I had a recent shift in perspective in my research of HOT contributor engagement. I will try to articulate a growing intuition: a sense that current-generation HOT tools and processes would do well to also recognise the secondary benefits HOT volunteers get from their participation, for example their social experiences. I think we currently don’t necessarily create social online spaces for new contributors, and that is an omission of some consequence. In contrast to Wikipedia and comparable platforms, HOT contributors are not also typically the primary beneficiaries of the collective output. Secondary benefits can make up for this lack in direct utility: they have important motivational power.

As usual, please let me know your thoughts on this. It’s informed by my own experiences of the HOT and Missing Maps community, and I am very curious to learn what I might have overlooked, how else to express it, or find other ways to look at things.

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Top Ten Geospatial Developments of 2015

Written by Matt Ball Published: 15 December 2015

In our regular end-of-the-year reflection, Sensors & Systems looks back over the past 12 months to come up with the top developments of 2015 that will have strong implications for geospatial industry growth and diversity in the coming years. Making the list are technology disruptions, acquisitions, modeling frameworks, mapping efforts and global change.

1. Google’s Mapping Effort Gets to Ten Years and Is Retooled — Early this year Google and their mapping efforts Google Maps and Google Earth eclipsed the ten-year mark. At the same time, they saw a number of high-profile mapping people leave and they decided to mothball their Google Earth Enterprise effort. The company has a lot of very interesting mapping assets however, and clearly mapping provides the platform for so much of what they do from local search to autonomous vehicles. We are watching and waiting for their next move.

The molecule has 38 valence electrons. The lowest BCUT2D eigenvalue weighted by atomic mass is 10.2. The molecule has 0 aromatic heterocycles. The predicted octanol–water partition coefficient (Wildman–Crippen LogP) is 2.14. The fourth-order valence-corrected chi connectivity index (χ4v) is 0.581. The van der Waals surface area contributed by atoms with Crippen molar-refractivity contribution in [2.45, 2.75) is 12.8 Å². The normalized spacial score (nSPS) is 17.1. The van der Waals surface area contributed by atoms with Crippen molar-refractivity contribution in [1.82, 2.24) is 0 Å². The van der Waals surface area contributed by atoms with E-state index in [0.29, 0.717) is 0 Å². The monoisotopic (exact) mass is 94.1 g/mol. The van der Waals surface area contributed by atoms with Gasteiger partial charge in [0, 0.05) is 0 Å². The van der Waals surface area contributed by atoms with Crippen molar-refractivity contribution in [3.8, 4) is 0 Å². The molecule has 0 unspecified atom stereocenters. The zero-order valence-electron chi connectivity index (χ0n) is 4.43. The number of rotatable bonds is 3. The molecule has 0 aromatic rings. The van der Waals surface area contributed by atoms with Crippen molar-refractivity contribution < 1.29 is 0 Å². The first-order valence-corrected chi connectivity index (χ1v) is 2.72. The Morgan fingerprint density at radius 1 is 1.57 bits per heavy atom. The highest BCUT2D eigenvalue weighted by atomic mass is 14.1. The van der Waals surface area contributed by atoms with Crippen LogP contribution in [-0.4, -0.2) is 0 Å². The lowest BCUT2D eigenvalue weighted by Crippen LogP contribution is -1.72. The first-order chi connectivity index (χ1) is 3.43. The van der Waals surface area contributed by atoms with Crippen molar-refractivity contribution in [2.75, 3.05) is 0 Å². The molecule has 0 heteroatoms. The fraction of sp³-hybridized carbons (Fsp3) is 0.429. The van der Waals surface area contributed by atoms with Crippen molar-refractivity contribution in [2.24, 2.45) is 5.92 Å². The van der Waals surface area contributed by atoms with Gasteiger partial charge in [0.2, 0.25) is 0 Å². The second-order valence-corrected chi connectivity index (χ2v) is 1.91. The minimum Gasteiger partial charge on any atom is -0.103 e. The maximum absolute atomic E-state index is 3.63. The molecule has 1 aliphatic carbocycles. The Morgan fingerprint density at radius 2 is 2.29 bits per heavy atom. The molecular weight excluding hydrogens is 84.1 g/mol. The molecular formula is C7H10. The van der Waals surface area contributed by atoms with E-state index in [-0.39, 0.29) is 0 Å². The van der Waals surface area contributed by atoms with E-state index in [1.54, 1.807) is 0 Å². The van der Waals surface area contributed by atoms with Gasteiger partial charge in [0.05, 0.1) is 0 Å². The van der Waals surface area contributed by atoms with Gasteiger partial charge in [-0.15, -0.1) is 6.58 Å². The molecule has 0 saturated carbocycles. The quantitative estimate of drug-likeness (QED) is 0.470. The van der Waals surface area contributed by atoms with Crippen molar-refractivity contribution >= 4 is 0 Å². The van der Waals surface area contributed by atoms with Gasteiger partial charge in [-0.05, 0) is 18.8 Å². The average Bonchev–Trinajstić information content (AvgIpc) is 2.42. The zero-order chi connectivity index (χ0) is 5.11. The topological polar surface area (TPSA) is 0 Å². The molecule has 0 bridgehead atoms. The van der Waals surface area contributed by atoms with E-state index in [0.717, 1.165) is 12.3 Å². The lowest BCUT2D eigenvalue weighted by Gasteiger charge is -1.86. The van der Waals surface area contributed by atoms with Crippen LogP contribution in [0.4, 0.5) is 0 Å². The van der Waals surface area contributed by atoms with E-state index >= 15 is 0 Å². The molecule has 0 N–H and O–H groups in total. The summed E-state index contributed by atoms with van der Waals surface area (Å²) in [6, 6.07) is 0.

2. Uber Acquires Map Talent — The international transportation network company, powered by a smartphone app and empowered by cloud-based technology, is hiring many mapping people. Uber hired Brian McClendon who ran Google’s mapping effort, and they recently hired Manik Bupta who had a product role at Google Maps. It will be interesting to see what technology comes from this mapping and transportation technology pairing.

3. Nokia Sells Here to Automobile Consortium — The sale of Nokia’s Here maps unit to the automaker consortium of Audi, BMW and Mercedes for $3 Billion, is another notable pairing of maps and transportation. The automakers relate the importance of precision maps for the future of mobility. The lidar sensors that Here has been using provide a very accurate map that we have yet to see in any sort of online mapping application. That may never be the end goal though as with this precision, they’re obviously interested for safety and navigation aspects of autonomous vehicles.

4. Significant Advancements in Virtual Reality — The emergence of high-resolution goggle-type headsets (Oculus Rift and Microsoft’s Hololens, among others) means that virtual reality is making leaps toward our living rooms. The likely first foray will be gaming and entertainment applications, but serious commercial platforms to extend virtual reality toward augmented reality are also coming online, such as the infrastructure-oriented DAQRI helmet. These empowering and immersive new devices will be huge consumers of maps and models, and it will be fascinating to see how they pair the two.

5. Smallsats Continue to Proliferate — The number of Silicon Valley-based smallsat providers just got bigger with the addition of Hera Systems. This newest player has plans for affordable high-resolution imagery with a constellation of nine one-meter resolution satellites in October 2016 with plans to expand to 48 satellites with imaging technology licensed from NASA. This joins Planet Labs and Google SkyBox as one more credible player that will drive down imagery cost and increase the exploitation of imagery insight, with a focus on information and analytics.


– See more at: https://www.sensorsandsystems.com/Top 15